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Health insurance mandate nullified

A federal judge in Richmond, Va., ruled Monday that Congress had no authority under the Constitution to require that nearly every American obtain health insurance by the year 2014 — a crucial part of the health care package promoted by President Obama.  U.S. District Judge Henry E. Hudson, in a 42-page ruling, declared that “an individual’s personal decision to purchase — or decline to purchase — health insurance from a private provider is beyond the historical reach of the Commerce Clause.”  The mandate, the judge added, also cannot be upheld under the General Welfare Clause.  This was the first federal court ruling against that requirement, after four other District Court judges had turned aside similar challenges — sometimes for procedural reasons.

While nullifying the insurance mandate, the judge rejected the state of Virginia’s plea to strike down the entire new health care law.  The law, the judge said, covers many other things, even extraneous to health care.  In addition, the judge turned down the state’s plea for a specific order barring the government from enforcing the insurance mandate, saying a declaration that it is invalid would be sufficient, especially since that clause would not take effect until 2014.   The order to implement the decision is here.

Judge Hudson also noted what virtually every observer expects: that is, that the constitutional dispute over the package will ultimately be decided in the higher courts, ultimately the Supreme Court.  “The final word will undoubtedly reside with a higher court,” the judge wrote.

The finding that Congress did not have authority under the Commerce Clause to pass the mandate was the most significant part of the decision.  “At its core,” the judge wrote, “this dispute is not simply about regulating the business of insurance — or crafting a scheme of universal health insurance coverage — it’s about an individual’s right to choose to participate.”

Judge Hudson also rejected two other claims by federal officials of congressional authority to pass the measure: first, that it was valid under the Constitution’s Necessary and Proper Clause, and, second, that it involved a form of taxation (the penalty for failing to obtain insurance) and thus could be upheld under the General Welfare Clause.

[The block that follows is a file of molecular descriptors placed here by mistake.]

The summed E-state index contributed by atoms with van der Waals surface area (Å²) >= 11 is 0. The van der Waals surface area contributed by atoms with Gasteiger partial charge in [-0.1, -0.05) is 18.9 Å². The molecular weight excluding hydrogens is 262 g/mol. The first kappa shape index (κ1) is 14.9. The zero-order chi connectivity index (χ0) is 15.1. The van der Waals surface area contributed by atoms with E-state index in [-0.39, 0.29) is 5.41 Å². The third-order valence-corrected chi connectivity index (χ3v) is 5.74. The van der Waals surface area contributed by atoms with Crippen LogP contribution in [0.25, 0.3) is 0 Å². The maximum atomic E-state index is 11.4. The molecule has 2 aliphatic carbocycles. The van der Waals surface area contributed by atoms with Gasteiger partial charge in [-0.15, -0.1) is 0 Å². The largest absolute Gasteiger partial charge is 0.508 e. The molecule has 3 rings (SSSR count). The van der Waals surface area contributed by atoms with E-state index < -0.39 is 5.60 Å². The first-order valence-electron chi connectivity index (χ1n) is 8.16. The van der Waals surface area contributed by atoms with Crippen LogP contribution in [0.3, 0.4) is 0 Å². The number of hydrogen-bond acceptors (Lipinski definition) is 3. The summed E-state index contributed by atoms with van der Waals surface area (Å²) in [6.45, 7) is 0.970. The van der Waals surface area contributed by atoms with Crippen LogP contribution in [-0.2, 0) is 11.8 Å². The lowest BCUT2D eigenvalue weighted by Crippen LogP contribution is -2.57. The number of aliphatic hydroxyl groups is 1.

The grant of power to Congress to pass laws “necessary and proper” to carrying out its constitutional duties, the judge said, is not without its limitations.  That Clause provides no authority for Congress to act unless it is seeking to carry out one of its enumerated powers — that is, one of the powers expressly assigned to Congress by the Constitution, the judge noted.  Since there was no authority to pass the measure under the Commerce Clause, the Necessary and Proper Clause cannot supply it, according to the ruling.

Treating the penalty that could be assessed for those who failure to get insurance by 2014 as if it were a tax penalty, enforced under the federal tax code, government officials had argued that Congress could use a tax measure as a way to promote the General Welfare.  But Judge Hudson refused to accept that the penalty was, in fact, a form of tax.    Congress did not intend the insurance mandate to be a revenue-raising measure, but rather a regulatory law, and the penalty is part of the regulatory scheme, the judge found.  “The use of the term ‘tax’ appears to be a tactic to achieve enlarged regulatory license,” the judge wrote.